Rapper brings a fiery message about genocide

Motivational speaker and activist Omekongo Dibinga crusades to end genocide in Congo.

Omékongo Dibinga clasped his hands and bowed his head for a moment. Then, his voice boomed. “Five million screams falling on deaf ears, fatherless children fathered by foreign soldiers. Homes with no husbands, husbands with no honor,” he recited, filling the basement auditorium in Syracuse University’s Life Sciences building at 7:30 p.m. Wednesday with verses describing the plight of thousands of Congolese women experiencing sexual abuse as a result of war in the Congo.  

Photo: Christine Mehta
Omekongo Dibinga spoke to students after the panel discussion, urging them to take action to fight the violence happening in remote regions of the world.

Audio: A chat with Omekongo

The audience, made up of students, faculty and the Syracuse Congolese community, listened, riveted by the intensity of his performance.

Dibinga, a Congolese-American activist, rapper and motivational speaker, shared a table with two professors from SU - Beverly Allen and Micere Githae Mugo - and the director of the Congolese Community of Syracuse, Cyprien Mihigo, as part of Wednesday night’s panel discussion on “Genocide and Sexual Violence.”  Allen is a professor in SU’s Languages, Literature and Linguistics department and an expert on the war in Bosnia, and Githae Mugo is a professor of African American studies.  The panel discussion was part of a weeklong program, Genocide Awareness Week, sponsored and organized by the SU chapter of the student group STAND: A Student Anti-Genocide Coalition.

Among the audience was a high school class of 13 students and their teacher, Shane Zanetti, from outside Corning, N.Y., a two-hour drive away. “It wasn’t what I expected,” said Zanetti. “It was beyond what I expected. It was really great.”

Dibinga speaks all over the country.  He will be on a plane six days out of seven this week, but he decided to make a trip to Syracuse after he met SU STAND members at the National STAND conference in Washington D.C., where he shared some of his work in writing books, creating music and developing workshops to promote awareness of the situation in Congo, three months ago.  “We had been working on getting Omékengo for several months, and we were so pleased that he could come,” said STAND president, Rebecca Chad.

“The talk was pretty inspiring,” said junior sociology major Jon Boll. “I think something like Genocide Awareness Week is vital. For America, a country with so many resources and influence, it’s not that hard to make a little change.  We could make change.”

Born in Cambridge, Mass., Dibinga is the seventh of nine children, holds a Master’s degree in Law & Diplomacy and is currently a doctoral student in International Education Policy at the University of Maryland. His parents, originally refugees from the Congo, emphasized the importance of education during his youth, and gave Dibinga the desire to learn and educate others through speaking, writing and his music.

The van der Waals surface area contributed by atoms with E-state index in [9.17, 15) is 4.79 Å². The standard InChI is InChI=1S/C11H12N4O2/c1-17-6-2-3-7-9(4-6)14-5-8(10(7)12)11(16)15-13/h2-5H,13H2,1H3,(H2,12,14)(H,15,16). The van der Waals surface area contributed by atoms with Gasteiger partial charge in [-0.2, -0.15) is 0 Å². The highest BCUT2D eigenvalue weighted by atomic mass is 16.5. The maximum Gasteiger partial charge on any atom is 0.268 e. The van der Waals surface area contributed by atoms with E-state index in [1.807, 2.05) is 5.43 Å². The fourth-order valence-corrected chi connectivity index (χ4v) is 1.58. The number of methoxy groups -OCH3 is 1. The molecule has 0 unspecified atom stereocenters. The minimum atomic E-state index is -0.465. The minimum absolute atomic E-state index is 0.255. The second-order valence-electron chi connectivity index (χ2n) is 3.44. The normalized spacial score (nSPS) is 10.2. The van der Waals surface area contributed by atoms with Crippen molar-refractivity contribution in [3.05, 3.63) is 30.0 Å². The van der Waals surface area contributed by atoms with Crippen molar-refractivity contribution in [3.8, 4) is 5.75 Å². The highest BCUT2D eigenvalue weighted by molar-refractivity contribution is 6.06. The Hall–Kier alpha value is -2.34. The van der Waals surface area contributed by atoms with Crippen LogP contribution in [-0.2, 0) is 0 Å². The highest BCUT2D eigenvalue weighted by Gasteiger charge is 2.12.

With six rap albums already released, Dibinga tries to create music that will have people thinking in a different way from when they first entered the room. “I try to write things that help people understand what other groups might be going through around the world,” he said in an interview after the panel discussion.

Kambale Syaghuswa, a member of the Congolese refugee community, came to the panel discussion because he cannot escape the memory of his family still living in war-torn areas in the Congo.  “I can’t miss it. At least to make people know what is going on back home is very important to me. I’m here alone. If we are talking about the rape, that’s my mother is being raped back home, my sisters, everyone,” he said.

“If you can make a loud voice so that people can know and then stop it.  And things like Genocide Awareness Week will help. We don’t need the whole world to hear, but even just one person, it helps.”

“Genocide Awareness Week, that’s what college is about,” said Dibinga. “It’s about changing your knowledge and opening your mind to things. I believe that it’s events like these outside the class room and engaging with people who come here with real-life testimonies about what they’ve seen, and leaving people with concrete steps to take action, that’s what college is all about.”

The Syracuse University Real College Radio station, WERW, also interviewed Dibinga and played samples of his music from 10 p.m.-midnight Wednesday. Visit their site to read more about Dibinga or listen to the radio show.

Genocide Awareness Week continues today with a talk by former head of the Adventist Development and Relief Agency International in Rwanda, Carl Wilkens, and a reception hosted by STAND, the Student African American Society, Syracuse Real College Radio (WERW) and UNICEF on Friday.  For more on the week, check out the School of Education's events calendar.

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